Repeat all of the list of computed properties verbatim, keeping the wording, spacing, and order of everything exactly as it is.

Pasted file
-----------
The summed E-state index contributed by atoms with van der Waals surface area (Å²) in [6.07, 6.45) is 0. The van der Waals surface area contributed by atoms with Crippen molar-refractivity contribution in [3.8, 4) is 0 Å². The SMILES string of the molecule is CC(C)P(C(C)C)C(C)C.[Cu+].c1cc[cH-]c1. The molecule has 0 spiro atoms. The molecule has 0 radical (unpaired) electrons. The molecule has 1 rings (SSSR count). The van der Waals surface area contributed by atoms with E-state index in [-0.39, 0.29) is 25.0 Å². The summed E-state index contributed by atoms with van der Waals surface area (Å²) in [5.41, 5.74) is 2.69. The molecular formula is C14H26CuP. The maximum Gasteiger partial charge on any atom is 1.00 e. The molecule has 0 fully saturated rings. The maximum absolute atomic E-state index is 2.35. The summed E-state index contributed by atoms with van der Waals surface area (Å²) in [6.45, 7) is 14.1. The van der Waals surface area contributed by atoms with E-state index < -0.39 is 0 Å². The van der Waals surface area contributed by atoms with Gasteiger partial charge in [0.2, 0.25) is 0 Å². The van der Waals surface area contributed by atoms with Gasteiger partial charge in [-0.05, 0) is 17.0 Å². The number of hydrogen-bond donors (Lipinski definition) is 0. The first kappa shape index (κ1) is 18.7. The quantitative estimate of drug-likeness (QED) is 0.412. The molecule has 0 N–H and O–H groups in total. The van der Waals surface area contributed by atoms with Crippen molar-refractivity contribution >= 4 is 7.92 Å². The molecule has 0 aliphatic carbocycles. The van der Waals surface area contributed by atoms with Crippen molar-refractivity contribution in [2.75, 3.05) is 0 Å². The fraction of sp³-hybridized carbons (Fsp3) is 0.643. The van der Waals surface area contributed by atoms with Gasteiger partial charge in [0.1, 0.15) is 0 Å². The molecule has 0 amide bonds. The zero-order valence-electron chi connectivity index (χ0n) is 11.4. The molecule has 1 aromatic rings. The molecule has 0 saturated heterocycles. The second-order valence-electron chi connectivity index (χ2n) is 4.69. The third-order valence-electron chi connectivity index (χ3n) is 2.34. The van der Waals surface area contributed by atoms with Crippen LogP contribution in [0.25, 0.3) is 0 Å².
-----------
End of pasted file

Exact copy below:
The summed E-state index contributed by atoms with van der Waals surface area (Å²) in [6.07, 6.45) is 0. The van der Waals surface area contributed by atoms with Crippen molar-refractivity contribution in [3.8, 4) is 0 Å². The SMILES string of the molecule is CC(C)P(C(C)C)C(C)C.[Cu+].c1cc[cH-]c1. The molecule has 0 spiro atoms. The molecule has 0 radical (unpaired) electrons. The molecule has 1 rings (SSSR count). The van der Waals surface area contributed by atoms with E-state index in [-0.39, 0.29) is 25.0 Å². The summed E-state index contributed by atoms with van der Waals surface area (Å²) in [5.41, 5.74) is 2.69. The molecular formula is C14H26CuP. The maximum Gasteiger partial charge on any atom is 1.00 e. The molecule has 0 fully saturated rings. The maximum absolute atomic E-state index is 2.35. The summed E-state index contributed by atoms with van der Waals surface area (Å²) in [6.45, 7) is 14.1. The van der Waals surface area contributed by atoms with E-state index < -0.39 is 0 Å². The van der Waals surface area contributed by atoms with Gasteiger partial charge in [0.2, 0.25) is 0 Å². The van der Waals surface area contributed by atoms with Gasteiger partial charge in [-0.05, 0) is 17.0 Å². The number of hydrogen-bond donors (Lipinski definition) is 0. The first kappa shape index (κ1) is 18.7. The quantitative estimate of drug-likeness (QED) is 0.412. The molecule has 0 N–H and O–H groups in total. The van der Waals surface area contributed by atoms with Crippen molar-refractivity contribution >= 4 is 7.92 Å². The molecule has 0 aliphatic carbocycles. The van der Waals surface area contributed by atoms with Crippen molar-refractivity contribution in [2.75, 3.05) is 0 Å². The fraction of sp³-hybridized carbons (Fsp3) is 0.643. The van der Waals surface area contributed by atoms with Gasteiger partial charge in [0.1, 0.15) is 0 Å². The molecule has 0 amide bonds. The zero-order valence-electron chi connectivity index (χ0n) is 11.4. The molecule has 1 aromatic rings. The molecule has 0 saturated heterocycles. The second-order valence-electron chi connectivity index (χ2n) is 4.69. The third-order valence-electron chi connectivity index (χ3n) is 2.34. The van der Waals surface area contributed by atoms with Crippen LogP contribution in [0.25, 0.3) is 0 Å².